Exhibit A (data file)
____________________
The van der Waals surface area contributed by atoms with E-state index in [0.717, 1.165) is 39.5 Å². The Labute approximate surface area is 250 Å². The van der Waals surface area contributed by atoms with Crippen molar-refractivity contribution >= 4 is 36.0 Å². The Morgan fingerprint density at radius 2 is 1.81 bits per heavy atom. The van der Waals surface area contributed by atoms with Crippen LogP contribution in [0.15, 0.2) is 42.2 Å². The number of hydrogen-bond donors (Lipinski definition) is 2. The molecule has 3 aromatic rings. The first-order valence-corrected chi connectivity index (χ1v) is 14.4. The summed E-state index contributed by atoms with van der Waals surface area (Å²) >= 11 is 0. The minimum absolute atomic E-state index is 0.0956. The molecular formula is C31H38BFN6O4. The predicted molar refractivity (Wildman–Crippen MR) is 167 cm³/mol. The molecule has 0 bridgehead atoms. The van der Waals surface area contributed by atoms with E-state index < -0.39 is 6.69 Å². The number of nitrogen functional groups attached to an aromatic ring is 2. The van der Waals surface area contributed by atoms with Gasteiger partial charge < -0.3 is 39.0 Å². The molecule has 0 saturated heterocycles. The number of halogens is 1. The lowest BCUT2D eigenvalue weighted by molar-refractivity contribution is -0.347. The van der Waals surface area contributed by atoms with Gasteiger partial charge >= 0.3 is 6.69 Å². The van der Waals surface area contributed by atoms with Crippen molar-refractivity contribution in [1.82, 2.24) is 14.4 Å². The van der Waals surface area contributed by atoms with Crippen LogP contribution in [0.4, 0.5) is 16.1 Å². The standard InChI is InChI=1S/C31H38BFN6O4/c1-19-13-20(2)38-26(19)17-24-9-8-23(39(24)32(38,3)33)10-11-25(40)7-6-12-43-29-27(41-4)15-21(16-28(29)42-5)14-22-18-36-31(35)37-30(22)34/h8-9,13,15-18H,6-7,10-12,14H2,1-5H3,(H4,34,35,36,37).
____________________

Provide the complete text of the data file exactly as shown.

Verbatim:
The van der Waals surface area contributed by atoms with E-state index in [0.717, 1.165) is 39.5 Å². The Labute approximate surface area is 250 Å². The van der Waals surface area contributed by atoms with Crippen molar-refractivity contribution >= 4 is 36.0 Å². The Morgan fingerprint density at radius 2 is 1.81 bits per heavy atom. The van der Waals surface area contributed by atoms with Crippen LogP contribution in [0.15, 0.2) is 42.2 Å². The number of hydrogen-bond donors (Lipinski definition) is 2. The molecule has 3 aromatic rings. The first-order valence-corrected chi connectivity index (χ1v) is 14.4. The summed E-state index contributed by atoms with van der Waals surface area (Å²) >= 11 is 0. The minimum absolute atomic E-state index is 0.0956. The molecular formula is C31H38BFN6O4. The predicted molar refractivity (Wildman–Crippen MR) is 167 cm³/mol. The molecule has 0 bridgehead atoms. The van der Waals surface area contributed by atoms with E-state index < -0.39 is 6.69 Å². The number of nitrogen functional groups attached to an aromatic ring is 2. The van der Waals surface area contributed by atoms with Gasteiger partial charge < -0.3 is 39.0 Å². The molecule has 0 saturated heterocycles. The number of halogens is 1. The lowest BCUT2D eigenvalue weighted by molar-refractivity contribution is -0.347. The van der Waals surface area contributed by atoms with Gasteiger partial charge >= 0.3 is 6.69 Å². The van der Waals surface area contributed by atoms with Crippen molar-refractivity contribution in [1.82, 2.24) is 14.4 Å². The van der Waals surface area contributed by atoms with Crippen LogP contribution in [0.4, 0.5) is 16.1 Å². The standard InChI is InChI=1S/C31H38BFN6O4/c1-19-13-20(2)38-26(19)17-24-9-8-23(39(24)32(38,3)33)10-11-25(40)7-6-12-43-29-27(41-4)15-21(16-28(29)42-5)14-22-18-36-31(35)37-30(22)34/h8-9,13,15-18H,6-7,10-12,14H2,1-5H3,(H4,34,35,36,37).